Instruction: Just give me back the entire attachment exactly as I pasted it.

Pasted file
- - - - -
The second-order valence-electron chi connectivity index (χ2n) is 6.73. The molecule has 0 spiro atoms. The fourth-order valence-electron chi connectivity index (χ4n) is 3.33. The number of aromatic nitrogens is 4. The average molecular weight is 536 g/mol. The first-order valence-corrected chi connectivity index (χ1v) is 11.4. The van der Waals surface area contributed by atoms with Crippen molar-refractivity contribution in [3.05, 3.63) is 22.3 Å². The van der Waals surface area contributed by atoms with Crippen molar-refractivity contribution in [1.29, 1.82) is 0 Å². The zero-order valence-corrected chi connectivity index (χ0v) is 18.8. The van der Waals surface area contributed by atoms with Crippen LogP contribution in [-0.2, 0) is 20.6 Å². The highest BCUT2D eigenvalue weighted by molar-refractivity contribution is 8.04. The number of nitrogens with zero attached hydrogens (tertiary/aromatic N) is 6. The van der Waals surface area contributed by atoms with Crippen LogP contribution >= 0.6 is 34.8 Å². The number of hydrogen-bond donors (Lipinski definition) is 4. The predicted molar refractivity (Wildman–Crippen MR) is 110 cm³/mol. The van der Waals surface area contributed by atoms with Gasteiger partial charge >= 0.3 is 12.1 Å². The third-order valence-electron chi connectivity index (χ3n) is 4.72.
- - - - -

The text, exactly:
The second-order valence-electron chi connectivity index (χ2n) is 6.73. The molecule has 0 spiro atoms. The fourth-order valence-electron chi connectivity index (χ4n) is 3.33. The number of aromatic nitrogens is 4. The average molecular weight is 536 g/mol. The first-order valence-corrected chi connectivity index (χ1v) is 11.4. The van der Waals surface area contributed by atoms with Crippen molar-refractivity contribution in [3.05, 3.63) is 22.3 Å². The van der Waals surface area contributed by atoms with Crippen molar-refractivity contribution in [1.29, 1.82) is 0 Å². The zero-order valence-corrected chi connectivity index (χ0v) is 18.8. The van der Waals surface area contributed by atoms with Crippen LogP contribution in [-0.2, 0) is 20.6 Å². The highest BCUT2D eigenvalue weighted by molar-refractivity contribution is 8.04. The number of nitrogens with zero attached hydrogens (tertiary/aromatic N) is 6. The van der Waals surface area contributed by atoms with Crippen LogP contribution >= 0.6 is 34.8 Å². The number of hydrogen-bond donors (Lipinski definition) is 4. The predicted molar refractivity (Wildman–Crippen MR) is 110 cm³/mol. The van der Waals surface area contributed by atoms with Gasteiger partial charge >= 0.3 is 12.1 Å². The third-order valence-electron chi connectivity index (χ3n) is 4.72.